Her boss chuckled again. "Oh, I do love the fresh lilies." She turned back to face Haruhi and lit up a cigarette. "We're defending him because the commission alone will probably pay your salary for the year. If you can even manage to prove him innocent, you'll probably get a large bonus for your efforts." She grinned, revealing a rather terrifying expression. "I hear you intend to have children once you've amassed a stable nest egg of savings. Wouldn't it be lovely if that could happen sooner rather than later?"

Haruhi nodded silently, feeling uncomfortable about the prospects. Were this another time in her life, she would have told her boss to go to hell and walked out the door, but her priorities had changed considerably since then. Hey mom, try not to be too mad at me, alright? This is for your future grandchildren. "What's the name of the man I'm representing?"

Her boss shrugged. "No one knows. We've just been told to address him as 'Hannibal Lector'. There is, of course, no such person that has lived in the last millennium and a half, so it is obviously a pseudonym. Oh, and that reminds me. You'll be getting a pseudonym as well. Lector has a tendency of attracting unwanted attention to his lawyers, so to protect your personal life, you'll be addressed for the next few months as 'Patricia Martin'." She reached into the drawer of her desk and pulled out a black wig. "You'll want this."

Lector just looked like a terrible person. Tattoos depicting skulls and chains spread across his entire body. His clothes were torn, and he seemed incapable of smiling.

Nonetheless, black-haired-Haruhi adjusted the microphone and spoke to the crowd of several hundred reporters.

"I, Patricia Martin, am the legal counsel for Mr. Lector. It is my understanding that he is innocent of the charged placed against him, and I intend to prove these facts in court."

This, of course, was met by a screaming of insults and boos from the amassed crowd.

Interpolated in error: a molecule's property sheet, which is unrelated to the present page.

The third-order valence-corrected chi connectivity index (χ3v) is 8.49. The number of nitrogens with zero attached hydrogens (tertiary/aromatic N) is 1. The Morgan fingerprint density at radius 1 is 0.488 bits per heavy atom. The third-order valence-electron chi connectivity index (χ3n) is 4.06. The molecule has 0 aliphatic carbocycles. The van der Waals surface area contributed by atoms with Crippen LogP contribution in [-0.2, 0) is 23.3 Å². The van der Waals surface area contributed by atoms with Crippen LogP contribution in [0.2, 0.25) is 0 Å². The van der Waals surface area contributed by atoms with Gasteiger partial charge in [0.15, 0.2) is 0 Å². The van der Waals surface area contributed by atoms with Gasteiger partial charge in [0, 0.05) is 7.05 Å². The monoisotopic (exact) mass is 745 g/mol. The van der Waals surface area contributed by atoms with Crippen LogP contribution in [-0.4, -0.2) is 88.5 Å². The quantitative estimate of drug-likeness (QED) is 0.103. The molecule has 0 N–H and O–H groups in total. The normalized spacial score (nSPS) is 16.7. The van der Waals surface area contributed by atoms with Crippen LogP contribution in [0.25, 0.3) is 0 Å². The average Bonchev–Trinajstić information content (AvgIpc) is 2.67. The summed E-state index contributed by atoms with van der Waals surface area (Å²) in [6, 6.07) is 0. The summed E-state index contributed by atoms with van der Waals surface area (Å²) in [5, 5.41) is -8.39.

"I would remind all of you that it is the duty of us, as citizens, to consider only the facts of the case, and not let preconceived judgments of guilt determine how we treat everyone involved."

This caused the boos to silence, but not the hissing.

"And of course, we must remember that we are a society comprised of sane, reasonable individuals, and if it is in their judgment that Mr. Lector is found guilty, then this judgment shall be accepted and carried out."

The hissing stopped, but the boos began again.

I wonder if I could make a mix tape out of this.

A reporter addressed Haruhi. "Excuse me, Miss Martin, but on what basis do you believe Mr. Lector to be innocent? Several eyewitnesses have claimed to have witnessed his brutal atrocities first-hand."

Haruhi nodded, allowing herself time to prepare her sentence structure. "I don't feel obligated to answer such a question outside a court of law." Right as the boos and hissing began again, though, Haruhi followed up with, "HOWEVER…" And at that, the crowd silenced itself, "It might be appropriate to shed some light on the most damning of the evidence."

Haruhi turned her back to the crowd for a brief moment to look at Lector, who stared at her with a lecherous look on his face. She began to speak.

"Much of the evidence presented in this case comes from eye-witness testimony, this is true. And while I could go into detail about the unreliability of evidence from such sources, expositing on the actual likelihood that these witnesses actually saw Mr. Lector commit these crimes, and not someone who bears a superficial resemblance to Mr. Lector—Certainly I will be going into detail on those considerable issues—but rather, I would direct your attention to the man himself."

She turned back to face the crowd. "Mr. Lector is not an unintelligent man. He is not impulsive, he is not reckless, and he is not gullible. Whatever he may be, in the realms of morality and legality, he is none of those things. But you know this, don't you? The man has been in the public's eye for some time. And I ask only that you consider, for whatever worth it may be, to try to place yourself inside the mind of a man like Mr. Lector, whom you believe to be a vicious man, and ask, given those traits, whether this man would attack another human being so ostentatiously."